Roughly 12,200 people in Prince William County would be able to get health insurance through Medicaid if Gov. Terry McAuliffe’s latest push to expand the program is successful, but stiff Republican opposition makes any change in Virginia unlikely.
McAuliffe is readying for one final fight over the issue during the General Assembly’s one-day “veto session” April 5, proposing a budget amendment that would expand Medicaid eligibility under former President Barack Obama’s signature healthcare law, the Affordable Care Act. The Democratic governor argues that the recent failure of Republican efforts to repeal the ACA helps dispel Republican arguments that Virginia would wind up on the hook for funding the entirety of the expansion costs should Obama’s law be undone, providing the rationale for one more push for Medicaid expansion before he leaves Richmond.
“Failing to expand Medicaid has cost Virginia $10.4 billion and has left 400,000 of our residents without healthcare,” McAuliffe said in a statement. “President Trump’s attempt to repeal the Affordable Care Act failed and even Speaker Ryan has said that Obamacare is the law of the land for the foreseeable future. The time has come for us to bring our taxpayer dollars back to serve the individuals who need them the most.”
Indeed, the coverage expansion would be particularly meaningful for people in Prince William — the county stands to gain the third largest number of people covered under Medicaid of any locality in the state, according to an data from the nonprofit Commonwealth Institute for Fiscal Analysis.
Researchers with that group also found that the expansion would cover an additional 2,000 people in Manassas, 1,300 in Manassas Park and 2,300 in Stafford County. Fairfax County tops the institute’s list, with 30,000 people set to gain coverage.
But House Republicans remain resolute in their opposition to the expansion, and stand ready to block the coverage expansion for the fifth year running. GOP House leaders — including Speaker William Howell, R-28th District, and Majority Whip Del. Jackson Miller, R-50th District — wrote in a statement that “the uncertainty of federal health policy underscores the need to be cautious over the long term.”
“Nearly every state that expanded Medicaid saw higher than projected enrollment, which in some cases led to large budget deficits,” they wrote. “Virginia can barely afford our current program, much less an expansion. Every dollar spent on Medicaid is one less that can be spent on education, transportation or public safety. Every federal dollar not spent on expanding a broken program is a dollar not borrowed from future generations.”
Prince William Republicans like Del. Scott Lingamfelter, R-31st District, share those sentiments. Lingamfelter says that the 66-34 GOP majority in the House views the governor’s move as “pure politics,” and isn’t interested in reversing course on Medicaid expansion even though Congressional Republicans have floundered.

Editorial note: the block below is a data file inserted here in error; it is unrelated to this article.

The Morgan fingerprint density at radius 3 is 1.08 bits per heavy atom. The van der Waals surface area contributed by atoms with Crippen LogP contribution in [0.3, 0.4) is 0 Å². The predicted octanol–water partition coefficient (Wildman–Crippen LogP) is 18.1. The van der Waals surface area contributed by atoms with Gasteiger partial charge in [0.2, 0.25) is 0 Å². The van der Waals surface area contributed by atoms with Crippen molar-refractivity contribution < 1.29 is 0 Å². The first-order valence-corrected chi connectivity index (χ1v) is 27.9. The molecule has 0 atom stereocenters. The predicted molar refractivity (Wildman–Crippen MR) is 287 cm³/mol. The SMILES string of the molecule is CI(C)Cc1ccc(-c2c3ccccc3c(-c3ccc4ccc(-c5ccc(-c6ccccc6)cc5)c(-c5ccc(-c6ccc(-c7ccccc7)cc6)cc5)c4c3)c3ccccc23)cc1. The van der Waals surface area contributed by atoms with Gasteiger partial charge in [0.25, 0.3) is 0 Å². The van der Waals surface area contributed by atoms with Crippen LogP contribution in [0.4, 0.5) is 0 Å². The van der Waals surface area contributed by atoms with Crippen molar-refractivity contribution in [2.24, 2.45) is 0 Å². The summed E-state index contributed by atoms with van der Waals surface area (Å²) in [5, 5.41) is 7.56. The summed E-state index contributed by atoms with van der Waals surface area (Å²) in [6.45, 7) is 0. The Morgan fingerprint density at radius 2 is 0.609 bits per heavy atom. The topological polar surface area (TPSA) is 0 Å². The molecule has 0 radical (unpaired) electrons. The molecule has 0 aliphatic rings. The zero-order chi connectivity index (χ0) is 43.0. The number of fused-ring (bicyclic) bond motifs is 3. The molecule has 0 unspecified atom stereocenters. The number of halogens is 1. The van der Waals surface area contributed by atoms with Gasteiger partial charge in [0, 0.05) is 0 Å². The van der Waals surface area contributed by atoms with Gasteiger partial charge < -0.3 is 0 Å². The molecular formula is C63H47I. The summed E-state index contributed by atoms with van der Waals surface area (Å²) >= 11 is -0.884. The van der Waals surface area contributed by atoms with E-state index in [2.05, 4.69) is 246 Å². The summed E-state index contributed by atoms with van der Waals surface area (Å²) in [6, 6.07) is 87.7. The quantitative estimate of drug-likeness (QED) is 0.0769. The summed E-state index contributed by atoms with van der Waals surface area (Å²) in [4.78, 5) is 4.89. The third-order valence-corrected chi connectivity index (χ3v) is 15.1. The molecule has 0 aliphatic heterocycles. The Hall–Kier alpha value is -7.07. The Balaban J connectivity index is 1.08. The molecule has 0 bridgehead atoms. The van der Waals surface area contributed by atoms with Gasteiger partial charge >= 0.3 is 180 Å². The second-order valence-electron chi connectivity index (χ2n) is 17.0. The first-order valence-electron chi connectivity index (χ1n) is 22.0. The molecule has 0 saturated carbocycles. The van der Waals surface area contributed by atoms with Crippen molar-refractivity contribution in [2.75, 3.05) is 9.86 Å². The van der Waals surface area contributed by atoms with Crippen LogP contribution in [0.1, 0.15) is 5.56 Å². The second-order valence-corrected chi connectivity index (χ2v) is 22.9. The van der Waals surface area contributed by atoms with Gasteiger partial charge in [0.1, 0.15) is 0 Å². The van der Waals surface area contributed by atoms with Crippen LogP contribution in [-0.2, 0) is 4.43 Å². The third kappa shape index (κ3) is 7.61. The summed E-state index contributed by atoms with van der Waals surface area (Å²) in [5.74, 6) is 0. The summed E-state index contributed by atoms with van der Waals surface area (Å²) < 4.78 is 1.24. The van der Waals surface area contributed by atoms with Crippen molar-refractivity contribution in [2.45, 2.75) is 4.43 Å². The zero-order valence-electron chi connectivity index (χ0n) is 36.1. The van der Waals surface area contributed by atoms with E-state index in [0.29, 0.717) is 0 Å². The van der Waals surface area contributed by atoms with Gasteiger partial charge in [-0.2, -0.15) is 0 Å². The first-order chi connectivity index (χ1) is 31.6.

“Taking an I.O.U. approach in more entitlement programs is bad idea,” Lingamfelter said.
But Prince William Democrats counter that Republicans are being obstinate, and putting the health of thousands of Virginians at risk in the process. Sen. Scott Surovell, D-36th District, went so far as to call their actions “legislative malpractice.”
“We have compromised the health and lives of thousands of Prince William County residents,” Surovell said. “I hope my colleagues will be more open to expansion given that it is clear that the Medicaid expansion isn't going away and we're hurting Virginia.”
Sen. Jeremy McPike, D-29th District, argues that “we’ve heard the same excuses [from Republicans] year after year,” and found ways to make Medicaid expansion meet their concerns. He notes that Medicaid’s “cost per recipient has remained flat for the last several years,” and points to Republican governors finding more conservative solutions to expanding the program (like Indiana governor turned Vice President Mike Pence) as evidence that there is a middle ground for the two sides to reach.
“We made all the reforms Republicans asked for,” McPike said. “It’s time to put whatever partisanship issues there are aside. It’s time to move this forward.”
If the General Assembly can’t move the program forward, McPike worries that many of his constituents will continue to rely on emergency rooms or urgent care center in lieu of any doctor’s visit, driving up demand for those services and driving up costs of even employer-provided insurance plans.
“I’ve met people that have to travel hours to the University of Virginia medical school for any procedure,” McPike said. “They’re taking time off work, and losing income. It’s a cycle that’s got to be broken.”
But even with the failure of President Donald Trump and House Speaker Paul Ryan to repeal the ACA, McPike worries that McAuliffe’s latest effort to expand the program will prove to be just as quixotic as his others.
“What’s clear out of the action in Washington is there’s bipartisan support for Medicaid, except for the far right,” McPike said. “That’s true in Virginia as well. The far right controls the General Assembly, and we’re beholden to them, just as Congress is beholden to the far right in Washington.”